Do you feel like you’re an important part of this Argentina side’s development? [Pauses to think] I feel that I’ve played a part. When I came in as coach I was never thinking about personal gain. I was focused on us doing the right thing and improving where necessary. I always dreamed of repaying everything my country has done for me, and I think we accomplished more than our wildest dreams. What I did is in the past; now it’s others who are bearing the flag. My role is just to cheer them on and, as I’m so emotionally invested in how things go, it’s a full-on experience for me.

The team is like a family to you, right? Of course! Matias is like a little brother to me. We grew up together, we shared experiences. I know what the players have been through, how wonderful it is to represent Argentina, while not forgetting when things haven’t gone so well. Bringing through the likes of Lucas Bolo, [Sebastian] Corso, [Nico] Sarmiento, [Angel] Claudino, as well as the many lads who were just youngsters back then… the whole experience makes me feel like I’ve been a father figure to them. I always tried to give them their own space, but I feel that this love I’ve got for everyone sometimes clouds my judgement and makes me behave a bit irrationally.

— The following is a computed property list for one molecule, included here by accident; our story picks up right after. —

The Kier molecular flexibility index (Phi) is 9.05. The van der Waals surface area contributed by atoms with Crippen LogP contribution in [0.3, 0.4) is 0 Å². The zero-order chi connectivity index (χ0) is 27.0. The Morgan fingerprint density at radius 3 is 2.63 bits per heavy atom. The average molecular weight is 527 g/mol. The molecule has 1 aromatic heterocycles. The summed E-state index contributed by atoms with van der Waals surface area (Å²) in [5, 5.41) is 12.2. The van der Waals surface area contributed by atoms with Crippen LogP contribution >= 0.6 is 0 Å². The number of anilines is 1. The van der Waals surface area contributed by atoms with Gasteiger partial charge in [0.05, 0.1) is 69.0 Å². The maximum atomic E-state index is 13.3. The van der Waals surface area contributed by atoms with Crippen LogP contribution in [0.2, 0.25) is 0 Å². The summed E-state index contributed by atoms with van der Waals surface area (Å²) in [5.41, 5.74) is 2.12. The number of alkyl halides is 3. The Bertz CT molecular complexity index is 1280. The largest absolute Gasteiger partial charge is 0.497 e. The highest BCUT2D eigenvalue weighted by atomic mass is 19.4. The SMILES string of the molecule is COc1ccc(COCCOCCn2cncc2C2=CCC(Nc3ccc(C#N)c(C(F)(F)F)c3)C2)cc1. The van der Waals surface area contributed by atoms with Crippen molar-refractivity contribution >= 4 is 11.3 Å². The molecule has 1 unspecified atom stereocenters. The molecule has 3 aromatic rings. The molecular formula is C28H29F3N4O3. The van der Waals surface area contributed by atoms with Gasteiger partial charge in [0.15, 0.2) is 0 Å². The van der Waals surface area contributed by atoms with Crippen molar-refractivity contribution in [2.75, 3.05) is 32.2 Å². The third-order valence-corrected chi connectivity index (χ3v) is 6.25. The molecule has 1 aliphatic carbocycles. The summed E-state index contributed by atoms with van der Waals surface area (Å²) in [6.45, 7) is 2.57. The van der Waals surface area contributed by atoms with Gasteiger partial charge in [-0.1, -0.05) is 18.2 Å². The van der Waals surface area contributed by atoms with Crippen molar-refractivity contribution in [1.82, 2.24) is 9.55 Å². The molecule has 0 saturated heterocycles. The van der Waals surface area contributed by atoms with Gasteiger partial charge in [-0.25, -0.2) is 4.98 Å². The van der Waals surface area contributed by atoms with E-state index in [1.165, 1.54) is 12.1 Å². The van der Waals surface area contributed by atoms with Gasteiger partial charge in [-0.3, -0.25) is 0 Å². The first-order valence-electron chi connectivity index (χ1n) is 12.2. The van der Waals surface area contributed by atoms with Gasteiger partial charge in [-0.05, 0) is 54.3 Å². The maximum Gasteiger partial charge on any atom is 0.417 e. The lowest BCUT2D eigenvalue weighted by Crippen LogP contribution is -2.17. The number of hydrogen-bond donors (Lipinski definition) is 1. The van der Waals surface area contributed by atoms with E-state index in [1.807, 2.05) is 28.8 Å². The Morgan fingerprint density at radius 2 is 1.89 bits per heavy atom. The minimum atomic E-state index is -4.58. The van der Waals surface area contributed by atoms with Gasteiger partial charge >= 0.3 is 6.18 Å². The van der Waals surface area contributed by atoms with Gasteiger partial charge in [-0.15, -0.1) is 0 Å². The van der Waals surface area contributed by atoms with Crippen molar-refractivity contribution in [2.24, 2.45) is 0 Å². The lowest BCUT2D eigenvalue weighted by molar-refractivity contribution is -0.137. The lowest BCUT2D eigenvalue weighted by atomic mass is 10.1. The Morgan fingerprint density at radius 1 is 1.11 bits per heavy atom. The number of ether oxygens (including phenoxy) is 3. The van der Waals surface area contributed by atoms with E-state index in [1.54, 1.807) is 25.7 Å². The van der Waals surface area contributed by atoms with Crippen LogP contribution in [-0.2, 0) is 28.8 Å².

When you started working with the national team, were you aware that while the foundations were there a lot of work was needed? I was aware of all the good things that Fernando Larranaga had done at the helm, as well as where there was room for improvement and how to go about it. There were some fundamentals which didn’t need changing. I came into a positive and healthy environment, it wasn’t like I had to start from scratch, otherwise it would’ve been impossible to achieve what we did in five years. To me there were four principles at work: methodology, youth, competence and empathy. These make Argentina continue to go from strength to strength today and will continue to be their backbone, regardless of whether they win or lose the final. This team draws you in, keeps you hooked and takes you on a really thrilling ride. Nobody understands why Maxi Rescia was able to get to the ball just before Ferrao [in reference to the semi-final on Wednesday], yet I do. When in your work you foster trust, loyalty, and companionship, then anything is possible. These are our great virtues. There are many things behind the scenes which people may not consider as important, but I can assure you that they are. That’s why Argentina are able to overcome great teams.